Her videos on YouTube as well as live performances of ghazals in London earlier this year have been met with a tremendously positive response. The soft versatility of Tanya’s voice weaves around melodic embellishments and her catchy adaptations of English translations open up another dimension of musical understanding and expression. One of the most surprising elements of Tanya’s renditions is her accurate pronunciation of Urdu, one of the most poetic of languages. “I can hear how words should sound, I guess, because I listened to a lot of Hindi growing up but I appreciate all the corrections I can get. It’s something that I still need to learn but I make sure I understand every part of what I’m singing. I read the translation and I speak to someone who can tell me what the poetry means, so that when I sing it I can try to express it to the best of my ability.”
Some viewers have noted that it is quite daring for anyone to even attempt to sing the songs of greats such as Mehdi Hassan, but Tanya’s response emphasises that she is still very much a student. Her intention is to focus not on perfection but genuine emotion. “You could say that I am ignorantly blissful. For me, I just find the form fascinating and I want to learn it, it’s as simple as that. I see it as more of a personal challenge to just see if I can actually do it!”
Some of the most moving responses to her recent performances have been from the Pakistani community – individuals as well as national TV channels and news outlets. Tanya serves as a positive symbol compared to the negative media attention that the culture of Pakistan often receives. “I think it’s amazing for people to see that a ‘gori’ or ‘white girl’ can actually connect with someone in Pakistan and maybe even break a few stereotypes about what Western women are. There’s a connection and recognition with the music but I’m not doing that. That’s the music and I’m just a student of that.”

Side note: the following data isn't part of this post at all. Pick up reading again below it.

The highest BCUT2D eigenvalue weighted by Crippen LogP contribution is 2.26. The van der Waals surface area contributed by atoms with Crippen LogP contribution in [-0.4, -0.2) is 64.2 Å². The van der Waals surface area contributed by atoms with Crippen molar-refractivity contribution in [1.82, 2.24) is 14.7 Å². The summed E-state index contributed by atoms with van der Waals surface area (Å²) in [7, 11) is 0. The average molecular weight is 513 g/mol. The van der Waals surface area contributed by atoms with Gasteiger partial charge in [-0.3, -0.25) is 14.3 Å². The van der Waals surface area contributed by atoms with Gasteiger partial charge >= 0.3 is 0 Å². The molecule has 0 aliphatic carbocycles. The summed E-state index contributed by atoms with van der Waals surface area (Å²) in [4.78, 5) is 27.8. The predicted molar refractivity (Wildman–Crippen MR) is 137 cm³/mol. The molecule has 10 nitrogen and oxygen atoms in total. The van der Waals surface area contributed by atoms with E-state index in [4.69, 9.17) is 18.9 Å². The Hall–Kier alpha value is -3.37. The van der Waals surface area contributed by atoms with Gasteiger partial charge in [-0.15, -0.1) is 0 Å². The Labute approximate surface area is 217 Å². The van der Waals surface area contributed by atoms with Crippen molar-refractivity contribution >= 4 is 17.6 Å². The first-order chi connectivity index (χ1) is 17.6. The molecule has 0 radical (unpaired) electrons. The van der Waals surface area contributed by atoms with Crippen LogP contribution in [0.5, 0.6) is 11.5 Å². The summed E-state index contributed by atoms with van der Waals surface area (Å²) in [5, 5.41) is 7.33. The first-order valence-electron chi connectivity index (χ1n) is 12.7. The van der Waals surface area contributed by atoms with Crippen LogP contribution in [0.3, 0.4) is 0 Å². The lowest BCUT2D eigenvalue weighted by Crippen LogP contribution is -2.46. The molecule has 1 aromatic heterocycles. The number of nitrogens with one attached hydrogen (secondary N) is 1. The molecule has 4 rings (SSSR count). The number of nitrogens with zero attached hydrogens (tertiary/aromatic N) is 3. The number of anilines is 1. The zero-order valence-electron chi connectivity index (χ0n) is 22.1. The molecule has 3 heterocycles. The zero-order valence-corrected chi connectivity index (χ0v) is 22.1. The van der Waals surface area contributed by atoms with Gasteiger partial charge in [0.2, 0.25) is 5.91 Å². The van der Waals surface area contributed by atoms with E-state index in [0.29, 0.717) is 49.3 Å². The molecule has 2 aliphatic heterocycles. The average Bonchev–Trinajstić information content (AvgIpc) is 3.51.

So what’s next for this nomadic storyteller and cultural transcender? Well, along with crowdfunding for an album with her husband, Brazilian classical guitarist Paulo Vinícius, and expert tabla player Shahbaz Hussain with whom she’ll be touring Pakistan in April, she’s working on her solo album, Lessons. Inspired by exchanges in Indian classical music with her Guru and partly produced by Shammi Pithia, the album is due for release in 2017.
Her humble hopes for the future are to continue to learn and become a more mature musician with a greater ease of expression. When I ask Tanya what drives her, she responds: “I think with music, whether it’s performing or writing or just trying to get the emotion, it’s about connection. Connection with the audience, connection to yourself, connection to the feeling you have, what you’re trying to express or even connecting to God. Music can bring you to a state of union.”
Tanya brings together a rich array of diverse musical influences to create a melodious voice of the modern age. Instead of cherry-picking, she gets to the heart of meaning and reveals that blending styles together results in a unified beauty that is unique yet universal in its message.